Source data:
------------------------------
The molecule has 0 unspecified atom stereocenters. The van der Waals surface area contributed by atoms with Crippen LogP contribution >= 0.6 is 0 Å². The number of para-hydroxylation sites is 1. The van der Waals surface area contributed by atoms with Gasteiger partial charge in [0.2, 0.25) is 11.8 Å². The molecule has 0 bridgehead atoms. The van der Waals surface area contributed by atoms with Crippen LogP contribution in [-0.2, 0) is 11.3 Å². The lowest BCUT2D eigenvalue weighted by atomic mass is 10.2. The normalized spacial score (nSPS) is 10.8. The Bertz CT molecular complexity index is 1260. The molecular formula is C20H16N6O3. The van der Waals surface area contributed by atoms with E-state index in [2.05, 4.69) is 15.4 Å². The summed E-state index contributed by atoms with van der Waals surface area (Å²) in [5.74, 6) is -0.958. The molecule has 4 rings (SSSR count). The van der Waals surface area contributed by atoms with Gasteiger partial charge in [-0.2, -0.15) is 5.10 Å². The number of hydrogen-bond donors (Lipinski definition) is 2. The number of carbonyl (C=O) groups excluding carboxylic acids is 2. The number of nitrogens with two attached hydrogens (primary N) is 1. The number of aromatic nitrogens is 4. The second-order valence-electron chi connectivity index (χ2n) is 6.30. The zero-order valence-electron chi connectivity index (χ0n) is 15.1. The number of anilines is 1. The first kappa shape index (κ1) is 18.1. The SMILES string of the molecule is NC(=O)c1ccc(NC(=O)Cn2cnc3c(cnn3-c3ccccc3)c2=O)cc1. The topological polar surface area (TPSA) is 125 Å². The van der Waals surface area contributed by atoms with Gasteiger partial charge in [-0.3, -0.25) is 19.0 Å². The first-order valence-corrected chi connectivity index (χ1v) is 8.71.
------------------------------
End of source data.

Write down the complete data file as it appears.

The molecule has 0 unspecified atom stereocenters. The van der Waals surface area contributed by atoms with Crippen LogP contribution >= 0.6 is 0 Å². The number of para-hydroxylation sites is 1. The van der Waals surface area contributed by atoms with Gasteiger partial charge in [0.2, 0.25) is 11.8 Å². The molecule has 0 bridgehead atoms. The van der Waals surface area contributed by atoms with Crippen LogP contribution in [-0.2, 0) is 11.3 Å². The lowest BCUT2D eigenvalue weighted by atomic mass is 10.2. The normalized spacial score (nSPS) is 10.8. The Bertz CT molecular complexity index is 1260. The molecular formula is C20H16N6O3. The van der Waals surface area contributed by atoms with E-state index in [2.05, 4.69) is 15.4 Å². The summed E-state index contributed by atoms with van der Waals surface area (Å²) in [5.74, 6) is -0.958. The molecule has 4 rings (SSSR count). The van der Waals surface area contributed by atoms with Gasteiger partial charge in [-0.2, -0.15) is 5.10 Å². The number of hydrogen-bond donors (Lipinski definition) is 2. The number of carbonyl (C=O) groups excluding carboxylic acids is 2. The number of nitrogens with two attached hydrogens (primary N) is 1. The number of aromatic nitrogens is 4. The second-order valence-electron chi connectivity index (χ2n) is 6.30. The zero-order valence-electron chi connectivity index (χ0n) is 15.1. The number of anilines is 1. The first kappa shape index (κ1) is 18.1. The SMILES string of the molecule is NC(=O)c1ccc(NC(=O)Cn2cnc3c(cnn3-c3ccccc3)c2=O)cc1. The topological polar surface area (TPSA) is 125 Å². The van der Waals surface area contributed by atoms with Gasteiger partial charge in [-0.3, -0.25) is 19.0 Å². The first-order valence-corrected chi connectivity index (χ1v) is 8.71.